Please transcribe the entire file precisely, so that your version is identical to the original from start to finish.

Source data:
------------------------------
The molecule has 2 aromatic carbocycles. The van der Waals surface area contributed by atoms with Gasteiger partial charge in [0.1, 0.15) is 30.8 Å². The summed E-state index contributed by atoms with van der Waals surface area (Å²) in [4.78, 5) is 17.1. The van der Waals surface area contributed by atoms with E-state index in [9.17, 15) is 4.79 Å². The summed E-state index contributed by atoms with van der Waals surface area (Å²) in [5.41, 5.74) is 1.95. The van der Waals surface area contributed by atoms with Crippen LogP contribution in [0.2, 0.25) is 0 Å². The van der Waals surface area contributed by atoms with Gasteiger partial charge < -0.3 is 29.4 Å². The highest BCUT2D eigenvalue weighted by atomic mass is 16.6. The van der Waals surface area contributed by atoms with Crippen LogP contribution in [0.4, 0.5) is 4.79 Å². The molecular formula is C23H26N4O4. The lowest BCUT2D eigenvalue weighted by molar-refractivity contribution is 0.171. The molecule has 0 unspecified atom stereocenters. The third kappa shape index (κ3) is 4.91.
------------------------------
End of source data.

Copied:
The molecule has 2 aromatic carbocycles. The van der Waals surface area contributed by atoms with Gasteiger partial charge in [0.1, 0.15) is 30.8 Å². The summed E-state index contributed by atoms with van der Waals surface area (Å²) in [4.78, 5) is 17.1. The van der Waals surface area contributed by atoms with E-state index in [9.17, 15) is 4.79 Å². The summed E-state index contributed by atoms with van der Waals surface area (Å²) in [5.41, 5.74) is 1.95. The van der Waals surface area contributed by atoms with Crippen LogP contribution in [0.2, 0.25) is 0 Å². The van der Waals surface area contributed by atoms with Gasteiger partial charge < -0.3 is 29.4 Å². The highest BCUT2D eigenvalue weighted by atomic mass is 16.6. The van der Waals surface area contributed by atoms with Crippen LogP contribution in [0.4, 0.5) is 4.79 Å². The molecular formula is C23H26N4O4. The lowest BCUT2D eigenvalue weighted by molar-refractivity contribution is 0.171. The molecule has 0 unspecified atom stereocenters. The third kappa shape index (κ3) is 4.91.